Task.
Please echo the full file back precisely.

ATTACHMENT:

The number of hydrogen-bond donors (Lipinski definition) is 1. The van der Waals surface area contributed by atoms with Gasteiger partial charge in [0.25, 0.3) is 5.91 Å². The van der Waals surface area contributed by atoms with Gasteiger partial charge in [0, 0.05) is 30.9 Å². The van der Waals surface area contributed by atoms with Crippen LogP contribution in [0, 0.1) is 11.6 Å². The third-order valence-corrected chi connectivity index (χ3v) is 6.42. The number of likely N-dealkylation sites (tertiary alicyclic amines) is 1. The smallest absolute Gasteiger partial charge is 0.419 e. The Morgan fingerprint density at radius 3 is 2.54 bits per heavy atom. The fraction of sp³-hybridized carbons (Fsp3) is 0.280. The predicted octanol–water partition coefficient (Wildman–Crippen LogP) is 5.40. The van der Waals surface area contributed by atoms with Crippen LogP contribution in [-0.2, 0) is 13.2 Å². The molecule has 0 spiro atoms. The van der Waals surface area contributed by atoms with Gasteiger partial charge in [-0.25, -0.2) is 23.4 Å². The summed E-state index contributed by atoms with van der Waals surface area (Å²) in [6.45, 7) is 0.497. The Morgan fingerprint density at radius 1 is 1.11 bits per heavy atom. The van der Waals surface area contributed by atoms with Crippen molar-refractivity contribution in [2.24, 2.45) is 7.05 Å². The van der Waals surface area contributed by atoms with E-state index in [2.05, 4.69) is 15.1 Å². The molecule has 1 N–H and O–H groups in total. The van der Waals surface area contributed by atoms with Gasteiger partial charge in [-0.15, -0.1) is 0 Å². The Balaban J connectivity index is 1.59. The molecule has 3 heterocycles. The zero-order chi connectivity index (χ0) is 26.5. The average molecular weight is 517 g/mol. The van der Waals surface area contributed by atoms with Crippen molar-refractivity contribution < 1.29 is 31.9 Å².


The number of hydrogen-bond donors (Lipinski definition) is 1. The van der Waals surface area contributed by atoms with Gasteiger partial charge in [0.25, 0.3) is 5.91 Å². The van der Waals surface area contributed by atoms with Gasteiger partial charge in [0, 0.05) is 30.9 Å². The van der Waals surface area contributed by atoms with Crippen LogP contribution in [0, 0.1) is 11.6 Å². The third-order valence-corrected chi connectivity index (χ3v) is 6.42. The number of likely N-dealkylation sites (tertiary alicyclic amines) is 1. The smallest absolute Gasteiger partial charge is 0.419 e. The Morgan fingerprint density at radius 3 is 2.54 bits per heavy atom. The fraction of sp³-hybridized carbons (Fsp3) is 0.280. The predicted octanol–water partition coefficient (Wildman–Crippen LogP) is 5.40. The van der Waals surface area contributed by atoms with Crippen LogP contribution in [-0.2, 0) is 13.2 Å². The molecule has 0 spiro atoms. The van der Waals surface area contributed by atoms with Gasteiger partial charge in [-0.25, -0.2) is 23.4 Å². The summed E-state index contributed by atoms with van der Waals surface area (Å²) in [6.45, 7) is 0.497. The Morgan fingerprint density at radius 1 is 1.11 bits per heavy atom. The van der Waals surface area contributed by atoms with Crippen molar-refractivity contribution in [2.24, 2.45) is 7.05 Å². The van der Waals surface area contributed by atoms with E-state index in [2.05, 4.69) is 15.1 Å². The molecule has 1 N–H and O–H groups in total. The van der Waals surface area contributed by atoms with Gasteiger partial charge in [-0.15, -0.1) is 0 Å². The Balaban J connectivity index is 1.59. The molecule has 3 heterocycles. The zero-order chi connectivity index (χ0) is 26.5. The average molecular weight is 517 g/mol. The van der Waals surface area contributed by atoms with Crippen molar-refractivity contribution < 1.29 is 31.9 Å².